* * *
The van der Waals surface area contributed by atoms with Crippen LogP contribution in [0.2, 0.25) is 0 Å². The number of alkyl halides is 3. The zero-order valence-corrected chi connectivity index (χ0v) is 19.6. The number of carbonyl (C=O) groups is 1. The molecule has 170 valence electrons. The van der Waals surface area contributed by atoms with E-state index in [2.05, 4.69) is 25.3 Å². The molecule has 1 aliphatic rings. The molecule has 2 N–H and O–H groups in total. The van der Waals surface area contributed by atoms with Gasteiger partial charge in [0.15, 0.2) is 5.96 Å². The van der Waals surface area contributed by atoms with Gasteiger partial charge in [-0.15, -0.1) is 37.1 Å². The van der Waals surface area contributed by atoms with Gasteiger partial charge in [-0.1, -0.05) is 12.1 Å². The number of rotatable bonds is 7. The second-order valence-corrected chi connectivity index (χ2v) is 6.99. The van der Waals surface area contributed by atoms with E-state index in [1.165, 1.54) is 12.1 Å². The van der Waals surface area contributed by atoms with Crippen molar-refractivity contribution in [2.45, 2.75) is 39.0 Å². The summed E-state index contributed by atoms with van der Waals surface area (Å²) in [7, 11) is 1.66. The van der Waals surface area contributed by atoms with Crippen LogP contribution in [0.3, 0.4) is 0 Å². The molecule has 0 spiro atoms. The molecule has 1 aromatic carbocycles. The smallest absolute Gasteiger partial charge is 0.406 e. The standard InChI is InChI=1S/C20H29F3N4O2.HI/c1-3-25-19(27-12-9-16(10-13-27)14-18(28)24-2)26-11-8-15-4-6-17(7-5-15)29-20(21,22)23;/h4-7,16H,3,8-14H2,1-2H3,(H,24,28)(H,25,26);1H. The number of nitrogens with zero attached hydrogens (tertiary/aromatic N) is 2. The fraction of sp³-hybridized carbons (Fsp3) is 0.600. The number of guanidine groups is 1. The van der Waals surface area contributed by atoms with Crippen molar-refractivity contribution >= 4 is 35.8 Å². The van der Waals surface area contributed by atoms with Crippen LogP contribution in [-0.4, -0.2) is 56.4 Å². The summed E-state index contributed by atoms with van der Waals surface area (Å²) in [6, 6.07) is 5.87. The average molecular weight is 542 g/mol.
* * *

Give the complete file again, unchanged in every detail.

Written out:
The van der Waals surface area contributed by atoms with Crippen LogP contribution in [0.2, 0.25) is 0 Å². The number of alkyl halides is 3. The zero-order valence-corrected chi connectivity index (χ0v) is 19.6. The number of carbonyl (C=O) groups is 1. The molecule has 170 valence electrons. The van der Waals surface area contributed by atoms with E-state index in [2.05, 4.69) is 25.3 Å². The molecule has 1 aliphatic rings. The molecule has 2 N–H and O–H groups in total. The van der Waals surface area contributed by atoms with Gasteiger partial charge in [0.15, 0.2) is 5.96 Å². The van der Waals surface area contributed by atoms with Gasteiger partial charge in [-0.15, -0.1) is 37.1 Å². The van der Waals surface area contributed by atoms with Gasteiger partial charge in [-0.1, -0.05) is 12.1 Å². The number of rotatable bonds is 7. The second-order valence-corrected chi connectivity index (χ2v) is 6.99. The van der Waals surface area contributed by atoms with E-state index in [1.165, 1.54) is 12.1 Å². The van der Waals surface area contributed by atoms with Crippen molar-refractivity contribution in [2.45, 2.75) is 39.0 Å². The summed E-state index contributed by atoms with van der Waals surface area (Å²) in [7, 11) is 1.66. The van der Waals surface area contributed by atoms with Crippen LogP contribution in [0.3, 0.4) is 0 Å². The molecule has 0 spiro atoms. The molecule has 1 aromatic carbocycles. The smallest absolute Gasteiger partial charge is 0.406 e. The standard InChI is InChI=1S/C20H29F3N4O2.HI/c1-3-25-19(27-12-9-16(10-13-27)14-18(28)24-2)26-11-8-15-4-6-17(7-5-15)29-20(21,22)23;/h4-7,16H,3,8-14H2,1-2H3,(H,24,28)(H,25,26);1H. The number of nitrogens with zero attached hydrogens (tertiary/aromatic N) is 2. The fraction of sp³-hybridized carbons (Fsp3) is 0.600. The number of guanidine groups is 1. The van der Waals surface area contributed by atoms with Crippen molar-refractivity contribution >= 4 is 35.8 Å². The van der Waals surface area contributed by atoms with Crippen LogP contribution in [-0.4, -0.2) is 56.4 Å². The summed E-state index contributed by atoms with van der Waals surface area (Å²) in [6, 6.07) is 5.87. The average molecular weight is 542 g/mol.